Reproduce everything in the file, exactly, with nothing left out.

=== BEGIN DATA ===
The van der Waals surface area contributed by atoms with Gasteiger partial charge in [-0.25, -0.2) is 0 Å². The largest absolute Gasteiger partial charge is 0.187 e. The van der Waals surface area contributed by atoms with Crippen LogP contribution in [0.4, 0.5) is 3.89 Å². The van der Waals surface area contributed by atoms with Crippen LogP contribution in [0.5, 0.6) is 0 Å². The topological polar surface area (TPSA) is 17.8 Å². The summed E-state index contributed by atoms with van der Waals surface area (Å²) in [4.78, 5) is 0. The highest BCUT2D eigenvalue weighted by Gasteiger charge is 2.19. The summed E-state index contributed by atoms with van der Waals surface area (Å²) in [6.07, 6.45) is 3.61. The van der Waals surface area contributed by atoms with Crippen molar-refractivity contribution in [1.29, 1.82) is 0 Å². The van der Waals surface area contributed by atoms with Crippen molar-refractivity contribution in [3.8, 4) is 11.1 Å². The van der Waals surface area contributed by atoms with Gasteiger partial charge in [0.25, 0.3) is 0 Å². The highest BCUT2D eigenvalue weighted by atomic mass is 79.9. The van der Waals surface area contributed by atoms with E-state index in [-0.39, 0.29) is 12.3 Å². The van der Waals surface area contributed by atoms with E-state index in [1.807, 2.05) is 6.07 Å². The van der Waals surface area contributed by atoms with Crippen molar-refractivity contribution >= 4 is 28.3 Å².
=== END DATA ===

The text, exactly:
The van der Waals surface area contributed by atoms with Gasteiger partial charge in [-0.25, -0.2) is 0 Å². The largest absolute Gasteiger partial charge is 0.187 e. The van der Waals surface area contributed by atoms with Crippen LogP contribution in [0.4, 0.5) is 3.89 Å². The van der Waals surface area contributed by atoms with Crippen LogP contribution in [0.5, 0.6) is 0 Å². The topological polar surface area (TPSA) is 17.8 Å². The summed E-state index contributed by atoms with van der Waals surface area (Å²) in [4.78, 5) is 0. The highest BCUT2D eigenvalue weighted by Gasteiger charge is 2.19. The summed E-state index contributed by atoms with van der Waals surface area (Å²) in [6.07, 6.45) is 3.61. The van der Waals surface area contributed by atoms with Crippen molar-refractivity contribution in [1.29, 1.82) is 0 Å². The van der Waals surface area contributed by atoms with Crippen molar-refractivity contribution in [3.8, 4) is 11.1 Å². The van der Waals surface area contributed by atoms with Gasteiger partial charge in [0.25, 0.3) is 0 Å². The highest BCUT2D eigenvalue weighted by atomic mass is 79.9. The van der Waals surface area contributed by atoms with E-state index in [-0.39, 0.29) is 12.3 Å². The van der Waals surface area contributed by atoms with E-state index in [1.807, 2.05) is 6.07 Å². The van der Waals surface area contributed by atoms with Crippen molar-refractivity contribution >= 4 is 28.3 Å².